A team of Chinese and Nigerian researchers spread across four universities are modeling a massive new cross-border electricity generation and transmission system connecting 12 Sub-Sahara Africa (SSA) countries as one of the fastest solutions to addressing insufficient energy access on the continent.
Humphrey Adun, one of the project’s researchers from Nigeria and a lecturer at Cyprus International University, said the team is drawn from Chrisland University in Ogun State, Nigeria, Chengdu University of Technology in China and the Imperial College in London.
If the project model becomes a reality, electricity-sufficient countries will export their surplus power plugging the deficit of their neighbors. This would then help to alleviate some of the chronic power shortages affecting countries covered by the grid including Nigeria, Mali, Niger, Chad, Kenya, Uganda, Ethiopia, Tanzania, Burundi, Sudan, Mozambique and South Africa.
Similar projects, commonly referred to as electricity power pools, are operational in East, Central, West and Southern Africa but this is the first time that such a system has been conceptualized on such a geographical scale.
The super grid is complex since the countries in the coverage all have different levels of energy access, policies and funding issues.
To understand some of the project’s dynamics, I spoke with Adun.
This interview has been briefly edited for clarity and length.
NJENGA HAKEENAH: Chinese researchers contributed to the proposal for Sub-Sahara Africa’s power grid. How practical is it to create such a system?
HUMPHREY ADUN: This proposal was our concept and a joint effort between Nigerian and Chinese researchers.
While it represents a visionary approach to addressing energy challenges in Sub-Saharan Africa, several factors will determine its feasibility and implementation.
First, the feasibility of the SSA regional power grid is heavily dependent on the technological and infrastructure capabilities of the participating nations.
Establishing a regional grid would necessitate sophisticated grid technologies, energy-efficient energy storage solutions, and seamless international interconnection. Given the present state of infrastructure in most SSA nations, this would require substantial investment and development.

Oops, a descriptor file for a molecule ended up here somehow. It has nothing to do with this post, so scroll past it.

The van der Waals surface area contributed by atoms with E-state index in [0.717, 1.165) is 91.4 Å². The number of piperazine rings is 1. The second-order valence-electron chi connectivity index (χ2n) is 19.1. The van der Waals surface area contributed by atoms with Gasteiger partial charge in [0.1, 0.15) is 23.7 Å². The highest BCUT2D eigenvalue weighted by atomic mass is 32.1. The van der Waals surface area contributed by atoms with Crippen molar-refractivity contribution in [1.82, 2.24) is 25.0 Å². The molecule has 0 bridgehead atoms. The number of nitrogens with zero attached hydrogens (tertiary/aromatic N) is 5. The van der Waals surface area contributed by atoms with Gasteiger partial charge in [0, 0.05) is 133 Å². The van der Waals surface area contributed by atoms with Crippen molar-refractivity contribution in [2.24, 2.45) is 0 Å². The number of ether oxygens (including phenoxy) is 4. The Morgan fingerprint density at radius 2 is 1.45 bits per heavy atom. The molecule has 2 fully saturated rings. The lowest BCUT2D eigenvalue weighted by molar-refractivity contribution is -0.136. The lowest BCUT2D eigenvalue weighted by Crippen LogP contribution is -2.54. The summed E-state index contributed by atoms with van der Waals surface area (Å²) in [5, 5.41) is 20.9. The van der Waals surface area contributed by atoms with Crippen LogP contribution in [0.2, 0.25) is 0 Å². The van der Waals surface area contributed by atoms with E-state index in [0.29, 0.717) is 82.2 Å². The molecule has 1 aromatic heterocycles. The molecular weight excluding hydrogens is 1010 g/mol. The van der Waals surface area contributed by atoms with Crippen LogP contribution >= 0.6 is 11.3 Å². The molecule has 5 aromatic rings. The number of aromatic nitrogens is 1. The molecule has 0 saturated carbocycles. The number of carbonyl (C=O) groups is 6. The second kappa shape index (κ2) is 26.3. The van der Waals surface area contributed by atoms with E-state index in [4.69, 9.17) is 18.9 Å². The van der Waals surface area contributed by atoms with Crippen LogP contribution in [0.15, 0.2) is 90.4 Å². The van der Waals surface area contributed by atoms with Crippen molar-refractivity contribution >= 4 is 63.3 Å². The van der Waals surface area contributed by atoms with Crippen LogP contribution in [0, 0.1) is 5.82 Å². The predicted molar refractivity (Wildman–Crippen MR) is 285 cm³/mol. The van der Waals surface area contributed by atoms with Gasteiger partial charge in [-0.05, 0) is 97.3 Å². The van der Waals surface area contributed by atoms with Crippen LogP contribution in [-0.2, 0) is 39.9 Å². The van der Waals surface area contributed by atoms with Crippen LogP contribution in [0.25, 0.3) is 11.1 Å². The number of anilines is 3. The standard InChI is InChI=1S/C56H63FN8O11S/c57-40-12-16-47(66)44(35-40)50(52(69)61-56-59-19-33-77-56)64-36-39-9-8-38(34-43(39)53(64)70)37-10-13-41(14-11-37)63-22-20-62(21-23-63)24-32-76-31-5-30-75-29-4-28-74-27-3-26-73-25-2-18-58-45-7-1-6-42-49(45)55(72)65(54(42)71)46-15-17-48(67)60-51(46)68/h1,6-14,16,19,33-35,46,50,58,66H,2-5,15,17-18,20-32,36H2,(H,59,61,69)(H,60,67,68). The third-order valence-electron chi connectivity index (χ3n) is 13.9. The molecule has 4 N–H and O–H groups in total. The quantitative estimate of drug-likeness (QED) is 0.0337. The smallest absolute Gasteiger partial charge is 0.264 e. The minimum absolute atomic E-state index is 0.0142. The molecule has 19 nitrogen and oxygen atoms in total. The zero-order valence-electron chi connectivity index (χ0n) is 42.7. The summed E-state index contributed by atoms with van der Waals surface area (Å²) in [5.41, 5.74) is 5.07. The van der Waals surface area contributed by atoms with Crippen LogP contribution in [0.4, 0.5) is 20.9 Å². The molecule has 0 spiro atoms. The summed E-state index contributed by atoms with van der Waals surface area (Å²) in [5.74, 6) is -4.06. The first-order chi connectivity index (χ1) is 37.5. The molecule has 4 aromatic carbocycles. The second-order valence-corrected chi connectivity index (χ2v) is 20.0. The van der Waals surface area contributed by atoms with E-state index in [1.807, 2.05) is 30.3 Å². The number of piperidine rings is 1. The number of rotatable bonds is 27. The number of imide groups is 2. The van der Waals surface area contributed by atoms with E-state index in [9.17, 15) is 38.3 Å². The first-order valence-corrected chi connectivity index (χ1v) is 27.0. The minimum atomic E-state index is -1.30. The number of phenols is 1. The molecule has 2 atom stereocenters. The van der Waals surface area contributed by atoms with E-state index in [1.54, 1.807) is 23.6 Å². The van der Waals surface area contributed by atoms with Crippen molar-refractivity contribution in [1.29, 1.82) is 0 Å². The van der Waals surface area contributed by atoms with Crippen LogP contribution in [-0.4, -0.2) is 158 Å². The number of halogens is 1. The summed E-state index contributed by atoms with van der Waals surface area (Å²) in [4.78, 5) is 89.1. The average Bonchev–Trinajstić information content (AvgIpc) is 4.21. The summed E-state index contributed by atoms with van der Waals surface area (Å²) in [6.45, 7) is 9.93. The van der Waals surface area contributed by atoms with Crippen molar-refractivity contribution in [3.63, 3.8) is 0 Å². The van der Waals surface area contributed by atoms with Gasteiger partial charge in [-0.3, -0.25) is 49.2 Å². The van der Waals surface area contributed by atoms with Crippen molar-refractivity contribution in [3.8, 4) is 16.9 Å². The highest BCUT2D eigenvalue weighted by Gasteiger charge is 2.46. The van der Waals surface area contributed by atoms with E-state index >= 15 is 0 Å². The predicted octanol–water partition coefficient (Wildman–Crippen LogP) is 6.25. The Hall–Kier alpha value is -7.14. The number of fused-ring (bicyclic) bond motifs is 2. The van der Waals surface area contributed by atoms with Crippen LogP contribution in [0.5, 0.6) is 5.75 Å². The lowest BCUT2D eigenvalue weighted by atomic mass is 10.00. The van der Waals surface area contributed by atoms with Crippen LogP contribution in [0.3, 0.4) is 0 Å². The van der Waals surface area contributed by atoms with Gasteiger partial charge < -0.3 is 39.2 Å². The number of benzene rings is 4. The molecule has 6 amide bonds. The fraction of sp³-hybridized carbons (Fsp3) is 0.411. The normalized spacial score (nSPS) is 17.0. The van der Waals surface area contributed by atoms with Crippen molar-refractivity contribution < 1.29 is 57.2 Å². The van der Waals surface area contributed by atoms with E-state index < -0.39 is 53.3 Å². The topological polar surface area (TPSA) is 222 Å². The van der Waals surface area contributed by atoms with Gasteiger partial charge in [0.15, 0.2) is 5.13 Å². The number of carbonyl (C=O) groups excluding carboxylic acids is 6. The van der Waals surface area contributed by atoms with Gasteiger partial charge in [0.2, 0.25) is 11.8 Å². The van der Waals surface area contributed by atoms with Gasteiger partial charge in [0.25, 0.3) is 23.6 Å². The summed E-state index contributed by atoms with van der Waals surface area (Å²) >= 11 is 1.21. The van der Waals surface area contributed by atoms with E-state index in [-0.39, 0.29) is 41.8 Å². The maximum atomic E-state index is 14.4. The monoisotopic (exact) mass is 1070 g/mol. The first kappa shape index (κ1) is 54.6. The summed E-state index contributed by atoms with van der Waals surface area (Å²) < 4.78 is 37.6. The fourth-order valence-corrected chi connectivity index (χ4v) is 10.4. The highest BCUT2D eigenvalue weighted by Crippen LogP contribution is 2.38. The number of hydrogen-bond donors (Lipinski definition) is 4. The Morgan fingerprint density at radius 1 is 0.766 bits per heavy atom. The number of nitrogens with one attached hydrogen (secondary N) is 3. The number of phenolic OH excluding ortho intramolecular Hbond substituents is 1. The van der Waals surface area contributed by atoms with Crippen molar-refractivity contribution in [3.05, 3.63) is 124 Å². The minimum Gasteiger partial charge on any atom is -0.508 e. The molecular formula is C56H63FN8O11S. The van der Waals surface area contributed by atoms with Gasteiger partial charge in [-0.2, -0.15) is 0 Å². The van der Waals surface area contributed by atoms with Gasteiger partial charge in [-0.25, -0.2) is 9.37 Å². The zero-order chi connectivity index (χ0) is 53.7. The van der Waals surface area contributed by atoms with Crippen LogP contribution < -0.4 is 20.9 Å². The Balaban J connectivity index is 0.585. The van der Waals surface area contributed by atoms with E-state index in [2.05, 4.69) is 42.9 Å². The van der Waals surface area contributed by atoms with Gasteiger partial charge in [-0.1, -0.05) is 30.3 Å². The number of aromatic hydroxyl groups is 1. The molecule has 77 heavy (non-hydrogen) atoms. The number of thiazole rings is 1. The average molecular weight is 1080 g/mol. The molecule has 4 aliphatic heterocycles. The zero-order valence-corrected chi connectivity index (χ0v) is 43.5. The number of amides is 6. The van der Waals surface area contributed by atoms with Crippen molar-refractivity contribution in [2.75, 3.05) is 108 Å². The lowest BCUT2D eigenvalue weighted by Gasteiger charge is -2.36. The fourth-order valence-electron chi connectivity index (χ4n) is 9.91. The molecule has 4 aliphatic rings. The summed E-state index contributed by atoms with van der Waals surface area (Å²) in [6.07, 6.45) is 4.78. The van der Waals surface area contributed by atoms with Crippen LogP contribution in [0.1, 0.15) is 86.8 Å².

Second, political cooperation among participating nations is of the utmost importance.
Undertaking a project of this scale would necessitate some joint energy policies, regulations, and tariffs among all participating nations. While the concept may be appealing, it can be difficult to align multiple administrations. The SSA region can also take lessons or use the matured policies integrated with the operation of the EU super grid which passes through over 25 European countries.
NJENGA: How critical is Chinese funding for a grid on the scale and magnitude of the simulation?
ADUN: The establishment of a regional grid in SSA would unquestionably necessitate substantial financing. Although Chinese investment could cover a portion, it is likely that additional international investors and financial institutions would be required.
It is essential to ensure that the undertaking remains financially viable without burdening participating nations with unmanageable debt.
Additionally, there is the issue of energy sources. While the purpose of the super grid is to distribute renewable energy, the generation sources (solar, wind, and hydro) must be positioned strategically to ensure a steady energy supply.
Again, this would necessitate international cooperation and planning.
How will China’s new approach to funding projects in the Global South impact the super grid simulation proposal even though it’s a theoretical approach at this point?
ADUN: China’s [new] funding approach has the potential to significantly shape the proposed grid simulation presented in our work. If China places emphasis on energy and infrastructure projects, it could enhance the feasibility of the grid by integrating clean energy sources and facilitating technology transfers. However various geopolitical factors and the role of engaging stakeholders can extensively alter the dynamics of the project.
NJENGA: Has China prepped for this and now angling for the small energy projects toward making the super grid a reality? Since it is the research financier?
ADUN: China’s strategic investments through the Belt and Road Initiative (BRI) showcase its aspiration to play a role in the global energy infrastructure. Their extensive funding in infrastructure projects across Asia, Africa and Europe includes efforts in energy infrastructure development.
According to a 2021 report by the African Climate Foundation and Natural Resources Defense Council and The Boston University Global Development Policy (GDP) Center, China has financed and developed over 10 gigawatts of clean energy capacity across Africa at a cost of over $13 billion since 2000. Considering that a central grid is already on the cards in West Africa through the West African Power Pool (WAPP), it is possible that China will engage in such projects. Again this is speculative…
NJENGA: Is the super grid proposal only on paper or are governments in the 11 countries working to make it a reality?
ADUN: Even though the proposal originated from Nigerian and Chinese researchers, it is essential to assess the level of commitment of the grid countries’ governments.
The transition from a research proposal to a government-backed initiative would be a crucial step toward the regional grid’s actualization.
While the concept of a Sub-Saharan super grid is ambitious and bears promise, its realization is contingent on technological, financial, political, and logistical factors.
Humphrey Hugh Adun is a researcher and educator in energy systems modeling. He is an energy system and mechanical engineering Senior Lecturer at Cyprus International University. Dr. Adun also serves as an ENROADS Ambassador with Climate Interactive, USA.